A review released alongside Rishi Sunak’s recent Budget suggests the UK aims to become Europe’s leading destination for special acquisition vehicles (Spacs). The move could help reverse the London Stock Exchange’s dwindling share of global IPOs, but their history in the US suggests investors need to take care.
Spacs essentially offer a “backwards IPO” and easy route to market for a private company. They are cash shells, known in the US as blank-check companies, with no commercial operations. They raise capital through an initial public offering (IPO) for the purpose of acquiring an existing company. As the companies have no operations, the disclosure requirements and listing documentation are much easier and less costly.
Britain’s benchmark FTSE 100 index has underperformed global peers for more than a decade due to its low weighting in growth sectors such as technology. Last November, the government introduced The National Security and Investment Bill (NSIB), which will allow it to block the takeover of companies in 17 key sectors, including data infrastructure, communications, quantum technology, advanced materials, and computer hardware. Following the foreign takeover of UK businesses such as chip groups Imagination Technologies and ARM Holdings, defence engineer Cobham and satellite group Inmarsat, this change was clearly overdue.
More routes to market
The listing review, led by former EU financial services commissioner Lord Jonathan Hill, is an attempt to make a London listing more attractive to growth companies. Many of these companies are seeking cheaper alternatives to traditional listings – with the Spac route increasing in popularity in the US.
A number of UK regulations are acting as a deterrent for Spacs seeking to float, particularly the requirement for a trading suspension once an acquisition is announced. This means investors can become locked in their investment for an uncertain time period under current rules.
Lord Hill urged the Financial Conduct Authority (FCA) to issue guidance to companies, conceding that there also need to be rules to protect shareholders, including the details Spacs must disclose to the market and an investor’s position when it came to voting. It also urged clarity over redemption rights, which are important to ensure that, if an investor didn't approve of the target, they can get their money back – plus interest.
The urgency of these changes was underscored this week following the listing of a Spac in the US on Tuesday. Tailwind International raised $345m and aims to build a multi-billion-dollar franchise of European technology companies listed in the US, bypassing UK and European Union stock exchanges. “We will bring one of Europe’s iconic technology companies to the US public market,” its chair, Tommy Stadlen, declared.
Traditional IPOs can be extremely costly, with bankers’ fees running into the millions. This means direct listings have become popular in the US as they bypass the underwriters. Companies that can't afford this route, don't want share dilution, or are avoiding lockup periods often find the direct listing process more attractive.
However, while underwriters give companies certainty of how much they will approximately raise ahead of their flotation, companies using direct listings do not know how much they have raised until their shares start trading. Without this costly intermediary, there is no safety net ensuring the shares actually sell.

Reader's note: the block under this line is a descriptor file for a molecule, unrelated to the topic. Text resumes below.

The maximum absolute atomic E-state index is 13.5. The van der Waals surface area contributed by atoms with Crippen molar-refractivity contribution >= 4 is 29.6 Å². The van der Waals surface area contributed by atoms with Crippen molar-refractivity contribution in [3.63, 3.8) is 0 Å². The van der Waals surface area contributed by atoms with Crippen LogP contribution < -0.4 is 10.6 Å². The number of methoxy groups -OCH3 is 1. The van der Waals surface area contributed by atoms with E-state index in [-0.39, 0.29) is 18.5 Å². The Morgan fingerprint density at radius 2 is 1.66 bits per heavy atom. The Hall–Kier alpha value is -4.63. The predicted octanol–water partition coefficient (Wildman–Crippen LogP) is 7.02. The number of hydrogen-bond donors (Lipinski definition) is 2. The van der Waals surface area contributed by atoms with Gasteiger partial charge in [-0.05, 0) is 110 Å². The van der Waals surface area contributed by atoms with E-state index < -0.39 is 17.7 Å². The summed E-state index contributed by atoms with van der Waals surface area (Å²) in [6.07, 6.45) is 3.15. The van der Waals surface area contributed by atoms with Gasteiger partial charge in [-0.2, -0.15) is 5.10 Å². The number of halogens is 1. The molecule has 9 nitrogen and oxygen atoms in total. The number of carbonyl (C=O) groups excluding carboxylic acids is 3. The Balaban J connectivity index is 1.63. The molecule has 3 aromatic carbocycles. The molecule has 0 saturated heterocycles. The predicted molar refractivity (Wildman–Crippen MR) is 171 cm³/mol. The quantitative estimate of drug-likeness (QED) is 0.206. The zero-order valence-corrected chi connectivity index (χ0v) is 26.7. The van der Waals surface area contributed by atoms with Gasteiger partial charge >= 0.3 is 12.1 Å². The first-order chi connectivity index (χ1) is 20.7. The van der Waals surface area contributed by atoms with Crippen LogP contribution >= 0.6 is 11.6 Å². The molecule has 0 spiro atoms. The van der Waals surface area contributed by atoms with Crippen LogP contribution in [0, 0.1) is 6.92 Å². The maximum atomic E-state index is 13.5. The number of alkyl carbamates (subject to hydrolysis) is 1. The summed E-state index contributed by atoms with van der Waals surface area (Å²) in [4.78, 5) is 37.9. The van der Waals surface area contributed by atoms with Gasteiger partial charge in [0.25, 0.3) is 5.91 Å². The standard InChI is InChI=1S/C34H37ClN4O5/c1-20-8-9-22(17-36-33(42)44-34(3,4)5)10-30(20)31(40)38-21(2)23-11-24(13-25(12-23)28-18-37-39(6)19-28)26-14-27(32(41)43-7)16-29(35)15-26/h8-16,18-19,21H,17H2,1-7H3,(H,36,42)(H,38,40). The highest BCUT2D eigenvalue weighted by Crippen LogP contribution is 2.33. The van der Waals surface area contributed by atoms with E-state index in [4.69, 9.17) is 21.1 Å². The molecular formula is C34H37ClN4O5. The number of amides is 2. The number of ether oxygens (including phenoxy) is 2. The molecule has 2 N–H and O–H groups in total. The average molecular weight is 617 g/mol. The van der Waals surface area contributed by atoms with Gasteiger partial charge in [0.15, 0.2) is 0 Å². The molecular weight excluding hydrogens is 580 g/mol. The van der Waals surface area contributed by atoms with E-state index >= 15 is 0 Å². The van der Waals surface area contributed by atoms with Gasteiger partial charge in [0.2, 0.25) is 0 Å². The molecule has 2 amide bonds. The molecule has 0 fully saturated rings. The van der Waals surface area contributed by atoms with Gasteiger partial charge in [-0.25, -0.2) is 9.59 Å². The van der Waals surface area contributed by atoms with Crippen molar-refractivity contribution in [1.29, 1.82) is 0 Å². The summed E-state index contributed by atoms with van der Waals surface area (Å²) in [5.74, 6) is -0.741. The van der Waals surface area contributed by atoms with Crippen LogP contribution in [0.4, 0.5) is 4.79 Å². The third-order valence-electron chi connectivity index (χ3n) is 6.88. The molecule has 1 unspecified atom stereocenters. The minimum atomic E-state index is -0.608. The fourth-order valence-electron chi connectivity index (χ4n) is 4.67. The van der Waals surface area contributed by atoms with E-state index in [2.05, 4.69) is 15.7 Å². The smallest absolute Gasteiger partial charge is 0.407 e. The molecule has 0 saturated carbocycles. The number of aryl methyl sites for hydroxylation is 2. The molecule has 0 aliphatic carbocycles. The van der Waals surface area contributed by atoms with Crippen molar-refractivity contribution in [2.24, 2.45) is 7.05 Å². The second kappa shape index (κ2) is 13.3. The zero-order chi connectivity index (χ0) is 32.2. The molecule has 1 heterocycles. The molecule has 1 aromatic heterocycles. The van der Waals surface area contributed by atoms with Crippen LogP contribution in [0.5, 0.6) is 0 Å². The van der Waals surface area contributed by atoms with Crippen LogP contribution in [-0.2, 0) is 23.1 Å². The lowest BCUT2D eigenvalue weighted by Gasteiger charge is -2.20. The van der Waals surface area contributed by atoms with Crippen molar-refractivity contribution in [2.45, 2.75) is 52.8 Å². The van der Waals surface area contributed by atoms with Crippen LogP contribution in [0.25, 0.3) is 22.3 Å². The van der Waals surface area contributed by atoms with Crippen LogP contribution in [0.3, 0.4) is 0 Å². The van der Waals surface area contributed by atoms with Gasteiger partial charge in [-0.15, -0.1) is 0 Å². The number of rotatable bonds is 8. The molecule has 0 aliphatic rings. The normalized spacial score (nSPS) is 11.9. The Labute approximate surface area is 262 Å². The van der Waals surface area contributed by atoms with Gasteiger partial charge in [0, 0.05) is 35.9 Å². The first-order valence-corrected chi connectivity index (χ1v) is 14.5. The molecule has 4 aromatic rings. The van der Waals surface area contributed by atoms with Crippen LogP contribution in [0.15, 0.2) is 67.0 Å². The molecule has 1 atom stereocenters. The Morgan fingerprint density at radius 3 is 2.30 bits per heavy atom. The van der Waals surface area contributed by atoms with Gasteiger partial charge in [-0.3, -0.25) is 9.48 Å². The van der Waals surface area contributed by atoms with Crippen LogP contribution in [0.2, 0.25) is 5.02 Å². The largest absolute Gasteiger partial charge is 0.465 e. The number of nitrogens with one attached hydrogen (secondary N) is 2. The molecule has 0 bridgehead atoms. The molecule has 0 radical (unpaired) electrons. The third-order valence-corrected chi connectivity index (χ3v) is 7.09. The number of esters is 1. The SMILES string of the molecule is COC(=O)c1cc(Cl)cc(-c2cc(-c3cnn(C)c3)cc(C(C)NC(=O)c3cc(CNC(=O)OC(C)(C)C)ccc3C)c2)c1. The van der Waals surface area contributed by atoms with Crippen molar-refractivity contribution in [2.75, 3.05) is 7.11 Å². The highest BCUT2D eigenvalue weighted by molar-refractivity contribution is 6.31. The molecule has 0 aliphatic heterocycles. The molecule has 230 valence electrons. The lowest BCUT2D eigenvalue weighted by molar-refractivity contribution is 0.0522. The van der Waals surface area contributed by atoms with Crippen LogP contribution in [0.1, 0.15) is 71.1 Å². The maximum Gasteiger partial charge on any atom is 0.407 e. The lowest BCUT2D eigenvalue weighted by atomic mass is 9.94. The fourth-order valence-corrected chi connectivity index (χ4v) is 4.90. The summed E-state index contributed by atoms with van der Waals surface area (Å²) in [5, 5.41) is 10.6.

So, Spacs have grown in popularity because, in theory, they provide certainty and a potentially cheaper route to market. This led to 2020 being the year of the Spac in US stock markets.
The listing of such vehicles raised almost $80bn in 2020 from 237 flotations, up from the $13.6bn raised in 2019 in 59 IPOs. This trend is accelerating, with $26bn raised in January alone – one third of the amount raised over the whole of 2020.
A bubble brewing?
Until now, things have gone pretty well. As with any modern investment frenzy, an exchange traded fund (ETF) was launched in the US tracking such vehicles in October last year. The Defiance NextGen SPAC Derived ETF, which tracks the performance of the Indxx SPAC & NextGen IPO Index. Its shares are still ahead of the IPO price but have fallen sharply in recent weeks, with some claiming in the US that the Spacs bubble is about to burst. The main area of concern is dilution.
The sponsors of such vehicles tend to get a chunk of shares in the target company as their reward a few months after the target has been found – as much as 20%. So, the attractiveness of these vehicles to their sponsors is clear. That’s why they have attracted big names in US finance – which allows these companies to distinguish themselves from other cash piles with a stock market listing.
Spacs have been sponsored by investors such as Bill Ackman and former Facebook executive Chamath Palihapitiya. But, as investors in funds managed by Neil Woodford after he left Invesco can attest, past performance is no guide to the future.
Getting more technology companies to come to London is clearly an admirable aim. Making the UK stock market more dynamic and growth-orientated will be a win for the City, with the loss of underwriting fees a moot point if the company would not have listed here otherwise. But, should the Spac frenzy come to London, as looks increasingly likely, it’s important to remember that investing in these vehicles is as near to gambling as an investor can get. Beware the dilution – and remember your redemption rights are there to be used.
A version of this article first appeared in the Daily Telegraph.
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